Since the members of the committee believed that not just France, but the world was on the threshold of a new era, they proclaimed the creation of a new calendar that began on September 22, 1792 (Day 1, Year 1), the day that the republic had been declared. All of history was to follow from that first day. Likewise, new ten-day weeks were introduced, with new four-week months named after their weather rather than arbitrary historical figures (e.g. the month of August, named after Augustus Caesar, was renamed "Thermidor," which means "hot." February became "Brumaire," which means "foggy," and April became "Prairial," meaning "springlike.") Year-end celebrations were planned to pay tribute to the Revolution itself in quasi-religious ceremonies presided over by republican officials.
In perhaps the most astonishing campaign, the Revolutionary state launched a major attempt to “de-Christianize” the nation, removing crosses from buildings and graveyards and renaming churches “temples to reason.” The cathedral of Notre Dame in the center of Paris was stripped of its Christian iconography, and Robespierre oversaw new ceremonies meant to worship a (newly invented) supreme being of reason. This was the culmination of the anticlerical measures that had begun in first year of the Revolution, with the seizure of church lands and property, but it now aimed at nothing less than the suspension of Christianity itself in France. In something of a symbolic parallel, the committee also had the bodies of dead French kings disinterred and dumped into a common grave (the corpse of Louis XIV landed on that of his grandfather, Henry IV).
To enforce its will and ensure “security,” the Committee for Public Safety oversaw what was later dubbed "The Terror," as suspected traitors were arrested, interrogated, and confronted with the possibility of imprisonment or execution. While estimates vary considerably, somewhere between 35,000 - 55,000 accused enemies of the Revolution were executed or died in prison during the Terror, which was further intensified by widespread imprisonment (totaling half a million people, 3% of the adult population). To impose its policies on grain procurement and prices, the government had to rely largely on local organizations of militants who often terrorized the very peasants they were supposed to represent. Likewise, the most significant battles fought by French troops were against royalist (French) rebels, not foreign soldiers.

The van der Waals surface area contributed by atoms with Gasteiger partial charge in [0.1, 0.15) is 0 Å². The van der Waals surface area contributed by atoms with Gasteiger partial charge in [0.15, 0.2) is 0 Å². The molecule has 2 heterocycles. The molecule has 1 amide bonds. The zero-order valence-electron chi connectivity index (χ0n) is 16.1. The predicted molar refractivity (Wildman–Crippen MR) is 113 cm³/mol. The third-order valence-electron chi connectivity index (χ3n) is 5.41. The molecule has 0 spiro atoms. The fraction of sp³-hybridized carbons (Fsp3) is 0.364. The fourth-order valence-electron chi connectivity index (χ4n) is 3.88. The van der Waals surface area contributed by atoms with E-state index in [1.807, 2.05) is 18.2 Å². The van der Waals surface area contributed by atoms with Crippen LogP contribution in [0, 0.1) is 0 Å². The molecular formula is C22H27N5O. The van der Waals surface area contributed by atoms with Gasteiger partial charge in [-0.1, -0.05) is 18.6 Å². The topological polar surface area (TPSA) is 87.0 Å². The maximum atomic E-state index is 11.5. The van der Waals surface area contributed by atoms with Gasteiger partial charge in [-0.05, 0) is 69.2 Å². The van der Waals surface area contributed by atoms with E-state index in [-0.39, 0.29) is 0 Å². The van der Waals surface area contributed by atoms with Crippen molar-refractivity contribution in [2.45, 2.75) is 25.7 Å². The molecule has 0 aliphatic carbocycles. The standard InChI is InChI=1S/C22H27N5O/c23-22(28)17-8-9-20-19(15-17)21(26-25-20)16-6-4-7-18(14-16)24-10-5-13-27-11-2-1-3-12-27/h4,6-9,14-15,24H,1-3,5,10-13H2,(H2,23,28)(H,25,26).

In fact, the bloodiest repression seen during the Terror happened far from Paris, and did not involve any guillotines. A western region of France, the Vendée, had been the site of the largest royalist insurrection against the Revolution in early 1793, featuring a rebel army of conservative peasants. It took until the summer for the royalists to be defeated, and in the aftermath of that defeat the revolutionary army inflicted a form of revenge against the people of the region that came close to outright genocide. Men and women were slaughtered regardless of whether or not they had participated in the uprising, villages were burned to the ground, and the death toll easily exceeded 100,000 people (some estimates place the number far higher).
Against the backdrop of the Terror, many members of the Revolutionary government itself began to fear for their lives. Likewise, the mandate for the committee’s very existence - protecting the Revolution against its foreign and domestic enemies - was made somewhat obsolete when French forces won major victories against Prussia and Austria in the summer of 1794. Robespierre inspired revulsion and fear among even some of his erstwhile supporters because of his fanatical devotion to the Revolutionary cause and his overt attachment to using terror to achieve his ends. Thus, in July of 1794 a conspiracy of worried Revolutionaries succeeded in arresting, briefly trying, and then executing Robespierre as a tyrant. The Committee of Public Safety was dissolved.
After the fall of Robespierre the Revolution began to slide away from its most radical positions. A government of property owners took over under a new “Directory” in 1795, which rescinded price controls and ended the abortive attempt to de-Christianize the nation. A wave of reprisals against former radicals known as the “white terror” saw tens of thousands murdered (as many died in the white terror as had under the Committee of Public Safety’s campaigns of persecution). France remained at war with most of the rest of the Europe, even as royalist uprisings continued in areas across the nation itself. It was in this context of violence and insecurity that, In October of 1795, a young, accomplished general named Napoleon Bonaparte put down a royalist insurrection in Paris and came to the attention of ambitious politicians within the Directory.